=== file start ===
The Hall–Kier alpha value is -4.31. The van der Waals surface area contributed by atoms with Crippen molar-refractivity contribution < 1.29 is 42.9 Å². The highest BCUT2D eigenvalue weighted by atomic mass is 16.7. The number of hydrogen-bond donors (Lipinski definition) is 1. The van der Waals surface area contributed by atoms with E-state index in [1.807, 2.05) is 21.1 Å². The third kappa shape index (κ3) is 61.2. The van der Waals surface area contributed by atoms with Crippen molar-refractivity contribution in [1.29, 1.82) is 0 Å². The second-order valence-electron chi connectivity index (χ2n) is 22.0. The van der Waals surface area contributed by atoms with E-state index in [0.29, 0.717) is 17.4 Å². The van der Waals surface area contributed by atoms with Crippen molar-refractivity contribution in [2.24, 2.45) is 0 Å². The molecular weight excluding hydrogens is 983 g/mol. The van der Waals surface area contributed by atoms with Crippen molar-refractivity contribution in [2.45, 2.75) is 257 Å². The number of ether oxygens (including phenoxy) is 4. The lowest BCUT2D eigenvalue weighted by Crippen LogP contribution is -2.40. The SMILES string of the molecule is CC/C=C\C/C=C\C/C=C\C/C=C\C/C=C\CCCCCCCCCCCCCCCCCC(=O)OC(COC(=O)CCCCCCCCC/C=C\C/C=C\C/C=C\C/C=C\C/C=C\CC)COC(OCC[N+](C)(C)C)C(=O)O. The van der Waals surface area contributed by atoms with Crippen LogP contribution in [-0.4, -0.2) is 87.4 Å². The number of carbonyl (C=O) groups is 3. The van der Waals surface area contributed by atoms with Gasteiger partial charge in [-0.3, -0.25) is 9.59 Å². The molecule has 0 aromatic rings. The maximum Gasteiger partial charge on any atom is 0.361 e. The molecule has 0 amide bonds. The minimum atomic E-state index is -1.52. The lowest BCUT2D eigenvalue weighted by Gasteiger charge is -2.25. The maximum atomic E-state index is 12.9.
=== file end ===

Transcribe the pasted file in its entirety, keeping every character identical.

The Hall–Kier alpha value is -4.31. The van der Waals surface area contributed by atoms with Crippen molar-refractivity contribution < 1.29 is 42.9 Å². The highest BCUT2D eigenvalue weighted by atomic mass is 16.7. The number of hydrogen-bond donors (Lipinski definition) is 1. The van der Waals surface area contributed by atoms with E-state index in [1.807, 2.05) is 21.1 Å². The third kappa shape index (κ3) is 61.2. The van der Waals surface area contributed by atoms with Crippen molar-refractivity contribution in [1.29, 1.82) is 0 Å². The second-order valence-electron chi connectivity index (χ2n) is 22.0. The van der Waals surface area contributed by atoms with E-state index in [0.29, 0.717) is 17.4 Å². The van der Waals surface area contributed by atoms with Crippen molar-refractivity contribution in [2.24, 2.45) is 0 Å². The molecular weight excluding hydrogens is 983 g/mol. The van der Waals surface area contributed by atoms with Crippen molar-refractivity contribution in [2.45, 2.75) is 257 Å². The number of ether oxygens (including phenoxy) is 4. The lowest BCUT2D eigenvalue weighted by Crippen LogP contribution is -2.40. The SMILES string of the molecule is CC/C=C\C/C=C\C/C=C\C/C=C\C/C=C\CCCCCCCCCCCCCCCCCC(=O)OC(COC(=O)CCCCCCCCC/C=C\C/C=C\C/C=C\C/C=C\C/C=C\CC)COC(OCC[N+](C)(C)C)C(=O)O. The van der Waals surface area contributed by atoms with Crippen LogP contribution in [-0.4, -0.2) is 87.4 Å². The number of carbonyl (C=O) groups is 3. The van der Waals surface area contributed by atoms with Gasteiger partial charge in [-0.3, -0.25) is 9.59 Å². The molecule has 0 aromatic rings. The maximum Gasteiger partial charge on any atom is 0.361 e. The molecule has 0 amide bonds. The minimum atomic E-state index is -1.52. The lowest BCUT2D eigenvalue weighted by Gasteiger charge is -2.25. The maximum atomic E-state index is 12.9.